T HIS IS a familiar parable. So familiar we think we already know it, already understand it, already practice it, so we don’t need to hear it again.
It’s a parable about how folks respond to hearing the Word of God for the first time. But to interpret this parable as simply about coming to a saving knowledge of Jesus is missing its full significance.
When we open our ears, the parable is relevant to even the experienced Christian. Jesus introduces this story by saying, “Listen!” Jesus ends this parable by saying, “Let anyone with ears to hear listen!” (To hear also means to act on what you hear) Maybe, just maybe, we should listen to the parable with freshly opened ears.
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A FARMER GOES OUT to sow seed. He casts seed in all directions. Jesus is the Sower. The seed is the word of God. The seed falls on three areas that keep it from bearing fruit: a path, rocky ground and among thorns.
Some seed falls on good soil and yields a good harvest. At some time or other we represent each of these soils.
Some seed falls on the path. Many people walk this trail. It has a hard, compacted surface; think of it like asphalt or concrete. Nothing grows, nothing can grow, on the dense dirt. The seeds land and just sit on top of the ground. Birds swoop down, like seagulls following a fishing boat, and eat up all the seed. Every. Last. Grain.
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LUKE, IN HIS GOSPEL, says the seed is trampled on. People walk on what they disrespect, disapproval of, or hate.
Some people trample on the human rights of others. Some people trample on the stars and stripes. Some people trample on flowers in the park. Some people trample on other people to get to Black Friday sales.
We trample underfoot the Son of God, the Word of God, when we rebel against His will!
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THE SEED IS the word of God. Every time God speaks, this parable happens. Every time we read our morning devotional we are part of this parable.
Every Sunday when the Scripture is read, and the word is proclaimed, we have a dynamic experience of the parable of the Sower.
As we sit and hear the word, we represent all kinds of different soils, different ways of responding to what is being said. Week by week, seed is being thrown and different hearts are receiving the word of God in different ways.
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SOMETIMES WE TRAMPLE on the word. The seed never penetrates at all. In Mark chapter 3, we get a glimpse of some of these hard-hearted people — the Pharisees, scribes and Herodians who hear Jesus because “they were looking for a reason to accuse Him.”
They heard in order to solidify their own position, not open to Jesus’ words at all.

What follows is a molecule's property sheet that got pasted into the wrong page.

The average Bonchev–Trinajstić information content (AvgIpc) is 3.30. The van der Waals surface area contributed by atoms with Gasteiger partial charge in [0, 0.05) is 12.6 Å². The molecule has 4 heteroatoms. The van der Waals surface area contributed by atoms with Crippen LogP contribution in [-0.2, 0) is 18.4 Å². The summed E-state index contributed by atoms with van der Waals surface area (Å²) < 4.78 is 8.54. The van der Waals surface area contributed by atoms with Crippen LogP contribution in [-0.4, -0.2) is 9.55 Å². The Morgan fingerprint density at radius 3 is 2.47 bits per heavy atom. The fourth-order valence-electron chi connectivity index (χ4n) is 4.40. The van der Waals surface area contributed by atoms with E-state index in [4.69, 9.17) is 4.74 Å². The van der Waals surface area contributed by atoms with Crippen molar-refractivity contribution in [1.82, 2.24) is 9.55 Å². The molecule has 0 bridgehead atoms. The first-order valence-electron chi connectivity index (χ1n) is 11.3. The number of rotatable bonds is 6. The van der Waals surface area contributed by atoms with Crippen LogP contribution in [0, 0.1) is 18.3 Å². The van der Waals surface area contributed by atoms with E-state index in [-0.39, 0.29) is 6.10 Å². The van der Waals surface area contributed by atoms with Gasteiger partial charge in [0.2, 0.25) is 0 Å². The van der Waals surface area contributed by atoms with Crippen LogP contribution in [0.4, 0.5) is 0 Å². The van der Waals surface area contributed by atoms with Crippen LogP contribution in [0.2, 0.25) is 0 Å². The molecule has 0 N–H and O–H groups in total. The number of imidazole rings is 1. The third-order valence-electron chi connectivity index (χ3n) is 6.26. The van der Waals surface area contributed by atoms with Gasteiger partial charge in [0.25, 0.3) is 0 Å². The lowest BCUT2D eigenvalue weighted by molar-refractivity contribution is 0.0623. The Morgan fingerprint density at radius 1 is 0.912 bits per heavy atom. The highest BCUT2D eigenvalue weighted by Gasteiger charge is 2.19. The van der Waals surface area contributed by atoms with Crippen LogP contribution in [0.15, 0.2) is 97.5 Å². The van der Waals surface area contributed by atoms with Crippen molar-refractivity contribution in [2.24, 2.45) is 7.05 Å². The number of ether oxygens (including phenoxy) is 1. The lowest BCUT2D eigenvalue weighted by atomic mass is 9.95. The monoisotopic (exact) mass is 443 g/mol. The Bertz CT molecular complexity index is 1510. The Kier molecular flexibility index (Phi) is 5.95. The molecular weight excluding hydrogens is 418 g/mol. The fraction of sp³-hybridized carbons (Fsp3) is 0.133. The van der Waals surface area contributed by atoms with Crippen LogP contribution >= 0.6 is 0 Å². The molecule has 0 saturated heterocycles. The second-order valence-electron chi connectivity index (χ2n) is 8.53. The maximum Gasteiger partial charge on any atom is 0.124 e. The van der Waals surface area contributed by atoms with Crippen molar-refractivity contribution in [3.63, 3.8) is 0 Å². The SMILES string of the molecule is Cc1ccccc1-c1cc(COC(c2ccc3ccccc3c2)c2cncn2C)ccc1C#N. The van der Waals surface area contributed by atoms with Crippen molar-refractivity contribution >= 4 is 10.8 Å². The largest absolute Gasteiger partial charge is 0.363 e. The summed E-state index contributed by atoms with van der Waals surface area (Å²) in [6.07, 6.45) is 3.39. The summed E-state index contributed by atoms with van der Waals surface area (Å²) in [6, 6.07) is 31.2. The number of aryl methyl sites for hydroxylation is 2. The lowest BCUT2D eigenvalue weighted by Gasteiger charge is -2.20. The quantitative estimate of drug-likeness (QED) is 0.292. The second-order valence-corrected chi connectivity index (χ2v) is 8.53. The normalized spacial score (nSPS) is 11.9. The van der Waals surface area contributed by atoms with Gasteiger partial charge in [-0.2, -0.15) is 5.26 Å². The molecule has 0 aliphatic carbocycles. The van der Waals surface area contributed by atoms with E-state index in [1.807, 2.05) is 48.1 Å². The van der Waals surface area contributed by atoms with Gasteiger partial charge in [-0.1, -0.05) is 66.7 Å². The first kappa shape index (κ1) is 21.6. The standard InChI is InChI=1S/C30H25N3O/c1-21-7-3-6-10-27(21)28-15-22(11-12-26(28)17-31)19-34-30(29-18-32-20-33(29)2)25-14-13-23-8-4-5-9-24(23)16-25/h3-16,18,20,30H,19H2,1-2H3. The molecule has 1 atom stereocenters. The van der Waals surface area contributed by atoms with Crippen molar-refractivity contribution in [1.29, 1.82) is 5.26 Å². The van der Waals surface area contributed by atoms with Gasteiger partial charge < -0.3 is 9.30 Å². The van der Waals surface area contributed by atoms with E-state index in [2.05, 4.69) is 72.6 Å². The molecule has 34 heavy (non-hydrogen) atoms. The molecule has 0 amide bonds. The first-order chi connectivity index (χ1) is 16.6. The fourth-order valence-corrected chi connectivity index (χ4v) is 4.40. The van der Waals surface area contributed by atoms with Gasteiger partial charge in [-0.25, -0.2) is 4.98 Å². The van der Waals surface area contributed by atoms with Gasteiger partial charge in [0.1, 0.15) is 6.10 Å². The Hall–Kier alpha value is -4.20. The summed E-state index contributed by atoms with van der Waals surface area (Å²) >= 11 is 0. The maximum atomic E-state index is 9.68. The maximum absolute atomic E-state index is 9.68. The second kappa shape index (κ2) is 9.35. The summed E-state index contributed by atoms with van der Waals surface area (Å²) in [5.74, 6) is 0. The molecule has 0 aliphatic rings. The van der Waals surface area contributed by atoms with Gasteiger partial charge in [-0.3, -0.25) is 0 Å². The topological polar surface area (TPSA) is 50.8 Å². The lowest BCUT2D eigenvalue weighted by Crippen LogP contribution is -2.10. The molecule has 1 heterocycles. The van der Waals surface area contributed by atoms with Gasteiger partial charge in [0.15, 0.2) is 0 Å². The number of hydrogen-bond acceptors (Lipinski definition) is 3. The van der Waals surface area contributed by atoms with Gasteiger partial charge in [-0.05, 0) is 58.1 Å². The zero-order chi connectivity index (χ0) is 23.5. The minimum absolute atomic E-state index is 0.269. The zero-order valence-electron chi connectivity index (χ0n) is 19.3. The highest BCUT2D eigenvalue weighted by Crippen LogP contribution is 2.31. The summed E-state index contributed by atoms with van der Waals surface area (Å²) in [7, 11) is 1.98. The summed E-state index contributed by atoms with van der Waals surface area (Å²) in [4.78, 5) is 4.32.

Sure, these folks fit the description, but wide is the path. We come to “hear good preaching” but the message never penetrates past the postlude.
Lora Copley, Center for Excellence in Preaching, writes about “consumers of pulpit-craft.” “They study the seed, analyze the seed, take notes about the seed, sing about the seed, even admire the seed, but nothing comes of it. The birds fly off with our opportunity for change. Sunday after Sunday.” (Center for Excellence in Preaching, Beyond the Lectionary Text. Mark 4:1–20)
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IT IS POSSIBLE that we don’t even bother to take the word seriously. We do not want to be changed.
Sometimes we dismiss truth, and the seed lies on the surface. The seed sown on the pathway is snatched away by the evil one before we even get out of the door at church. We have a chat, a bottle of water and so on.
We see who we want to see. We catch up on people’s lives, but the word doesn’t do anything for us or in us. We drive home without the word penetrating our crusty hearts.
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WE READ THE WORD, we hear the word, we sing the word, yet we have “ears to hear” only what affirms us and what condemns another.
Time and again, the Word of God contradicts our business ethics, frustrates our financial planning, competes with our world view. And we do nothing.
We compare the word to our already solidified philosophy of life. When they don’t match, we reject the word — not our way of thinking.
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IN ONE of Paul’s letters, we read a list of these wrongdoers — the sexually immoral, idolaters, adulterers, same-gender relationships, thieves, greedy, drunks, abusive people, cheaters.”
They are “wrongdoers who will not inherit the kingdom.”
Yet, we condemn some, ignore others, and practice others.
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WE WANT TO HEAR all about our best friend’s weekend away with her boyfriend. We keep our golfing buddy’s affair secret. We hoard our money and view greed as good. We condemn same-gender relationships, but Christian men seem to watch a lot of lesbian porn.
We enjoy movies and books whose main characters are “wrongdoers.”
Many years ago, a preacher friend of mine confessed that in reading John Irving’s novel The Hotel New Hampshire, he came up short when he found himself titillated by the possible sexual relationship between a brother and sister.
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THE WORD OF GOD calls us to change, calls us to hear (to hear involves acting). When the seed falls, too often we ignore it. Reframe it. Discount it. Cancel it. Trample it.
We all do it. We all do it. That doesn’t excuse it. “Let anyone with ears to hear listen!”